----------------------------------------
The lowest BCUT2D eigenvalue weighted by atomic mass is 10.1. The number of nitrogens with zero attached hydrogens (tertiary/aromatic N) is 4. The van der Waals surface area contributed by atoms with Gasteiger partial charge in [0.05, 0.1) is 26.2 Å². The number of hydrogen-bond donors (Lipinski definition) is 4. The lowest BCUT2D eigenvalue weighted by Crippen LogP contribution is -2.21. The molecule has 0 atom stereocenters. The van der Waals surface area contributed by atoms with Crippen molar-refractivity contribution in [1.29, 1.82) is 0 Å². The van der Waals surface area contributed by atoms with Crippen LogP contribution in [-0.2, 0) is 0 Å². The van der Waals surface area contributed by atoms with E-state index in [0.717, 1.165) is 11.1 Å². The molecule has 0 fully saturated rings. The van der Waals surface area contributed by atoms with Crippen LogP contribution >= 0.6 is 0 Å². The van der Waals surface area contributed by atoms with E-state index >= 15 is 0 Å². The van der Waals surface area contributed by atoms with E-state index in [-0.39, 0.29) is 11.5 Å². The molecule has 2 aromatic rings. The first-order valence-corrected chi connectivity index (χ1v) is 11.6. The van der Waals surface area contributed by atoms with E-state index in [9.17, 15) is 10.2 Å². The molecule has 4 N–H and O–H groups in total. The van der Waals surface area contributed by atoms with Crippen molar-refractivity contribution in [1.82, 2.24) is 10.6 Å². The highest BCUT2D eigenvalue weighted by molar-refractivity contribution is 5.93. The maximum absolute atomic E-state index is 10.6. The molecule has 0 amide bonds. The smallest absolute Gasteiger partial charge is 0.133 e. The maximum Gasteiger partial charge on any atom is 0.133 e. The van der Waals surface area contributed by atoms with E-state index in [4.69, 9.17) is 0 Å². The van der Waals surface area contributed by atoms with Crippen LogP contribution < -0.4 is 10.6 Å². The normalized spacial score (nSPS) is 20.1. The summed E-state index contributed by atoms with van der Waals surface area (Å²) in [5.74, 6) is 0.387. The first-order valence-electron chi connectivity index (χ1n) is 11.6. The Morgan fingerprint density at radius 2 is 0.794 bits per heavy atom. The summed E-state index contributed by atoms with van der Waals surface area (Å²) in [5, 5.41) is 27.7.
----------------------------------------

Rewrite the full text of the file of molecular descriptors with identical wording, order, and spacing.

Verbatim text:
The lowest BCUT2D eigenvalue weighted by atomic mass is 10.1. The number of nitrogens with zero attached hydrogens (tertiary/aromatic N) is 4. The van der Waals surface area contributed by atoms with Gasteiger partial charge in [0.05, 0.1) is 26.2 Å². The number of hydrogen-bond donors (Lipinski definition) is 4. The lowest BCUT2D eigenvalue weighted by Crippen LogP contribution is -2.21. The molecule has 0 atom stereocenters. The van der Waals surface area contributed by atoms with Crippen molar-refractivity contribution in [1.29, 1.82) is 0 Å². The van der Waals surface area contributed by atoms with Crippen LogP contribution in [-0.2, 0) is 0 Å². The van der Waals surface area contributed by atoms with E-state index in [0.717, 1.165) is 11.1 Å². The molecule has 0 fully saturated rings. The van der Waals surface area contributed by atoms with Crippen LogP contribution >= 0.6 is 0 Å². The van der Waals surface area contributed by atoms with E-state index >= 15 is 0 Å². The van der Waals surface area contributed by atoms with E-state index in [-0.39, 0.29) is 11.5 Å². The molecule has 2 aromatic rings. The first-order valence-corrected chi connectivity index (χ1v) is 11.6. The van der Waals surface area contributed by atoms with E-state index in [9.17, 15) is 10.2 Å². The molecule has 4 N–H and O–H groups in total. The van der Waals surface area contributed by atoms with Crippen molar-refractivity contribution in [1.82, 2.24) is 10.6 Å². The highest BCUT2D eigenvalue weighted by molar-refractivity contribution is 5.93. The maximum absolute atomic E-state index is 10.6. The molecule has 0 amide bonds. The smallest absolute Gasteiger partial charge is 0.133 e. The maximum Gasteiger partial charge on any atom is 0.133 e. The van der Waals surface area contributed by atoms with E-state index in [4.69, 9.17) is 0 Å². The van der Waals surface area contributed by atoms with Crippen LogP contribution < -0.4 is 10.6 Å². The normalized spacial score (nSPS) is 20.1. The summed E-state index contributed by atoms with van der Waals surface area (Å²) in [5.74, 6) is 0.387. The first-order valence-electron chi connectivity index (χ1n) is 11.6. The Morgan fingerprint density at radius 2 is 0.794 bits per heavy atom. The summed E-state index contributed by atoms with van der Waals surface area (Å²) in [5, 5.41) is 27.7.